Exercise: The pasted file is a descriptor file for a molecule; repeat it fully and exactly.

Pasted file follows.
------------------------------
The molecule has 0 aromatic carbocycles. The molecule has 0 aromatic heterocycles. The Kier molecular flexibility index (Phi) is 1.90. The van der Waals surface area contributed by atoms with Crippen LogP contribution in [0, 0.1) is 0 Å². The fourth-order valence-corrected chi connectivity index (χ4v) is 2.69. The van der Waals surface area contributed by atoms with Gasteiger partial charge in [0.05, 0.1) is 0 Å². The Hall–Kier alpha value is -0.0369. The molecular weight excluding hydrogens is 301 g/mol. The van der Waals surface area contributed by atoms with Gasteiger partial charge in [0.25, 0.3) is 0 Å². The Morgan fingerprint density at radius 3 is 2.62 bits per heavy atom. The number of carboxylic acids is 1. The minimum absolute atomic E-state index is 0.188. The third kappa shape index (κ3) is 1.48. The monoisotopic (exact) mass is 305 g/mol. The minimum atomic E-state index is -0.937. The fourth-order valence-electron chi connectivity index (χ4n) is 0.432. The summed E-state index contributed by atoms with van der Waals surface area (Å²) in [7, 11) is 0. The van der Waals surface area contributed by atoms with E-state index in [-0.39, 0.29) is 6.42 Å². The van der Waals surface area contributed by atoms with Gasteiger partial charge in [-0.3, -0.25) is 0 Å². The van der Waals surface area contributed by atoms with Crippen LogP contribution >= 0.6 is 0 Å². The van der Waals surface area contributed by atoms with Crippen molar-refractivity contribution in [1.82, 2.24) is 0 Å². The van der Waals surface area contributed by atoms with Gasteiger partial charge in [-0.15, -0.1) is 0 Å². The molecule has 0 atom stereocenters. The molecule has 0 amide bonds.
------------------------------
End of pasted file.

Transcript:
The molecule has 0 aromatic carbocycles. The molecule has 0 aromatic heterocycles. The Kier molecular flexibility index (Phi) is 1.90. The van der Waals surface area contributed by atoms with Crippen LogP contribution in [0, 0.1) is 0 Å². The fourth-order valence-corrected chi connectivity index (χ4v) is 2.69. The van der Waals surface area contributed by atoms with Gasteiger partial charge in [0.05, 0.1) is 0 Å². The Hall–Kier alpha value is -0.0369. The molecular weight excluding hydrogens is 301 g/mol. The van der Waals surface area contributed by atoms with Gasteiger partial charge in [0.25, 0.3) is 0 Å². The Morgan fingerprint density at radius 3 is 2.62 bits per heavy atom. The number of carboxylic acids is 1. The minimum absolute atomic E-state index is 0.188. The third kappa shape index (κ3) is 1.48. The monoisotopic (exact) mass is 305 g/mol. The minimum atomic E-state index is -0.937. The fourth-order valence-electron chi connectivity index (χ4n) is 0.432. The summed E-state index contributed by atoms with van der Waals surface area (Å²) in [7, 11) is 0. The van der Waals surface area contributed by atoms with E-state index in [-0.39, 0.29) is 6.42 Å². The van der Waals surface area contributed by atoms with Gasteiger partial charge in [-0.3, -0.25) is 0 Å². The van der Waals surface area contributed by atoms with Crippen LogP contribution >= 0.6 is 0 Å². The van der Waals surface area contributed by atoms with Crippen molar-refractivity contribution in [1.82, 2.24) is 0 Å². The van der Waals surface area contributed by atoms with Gasteiger partial charge in [-0.15, -0.1) is 0 Å². The molecule has 0 atom stereocenters. The molecule has 0 amide bonds.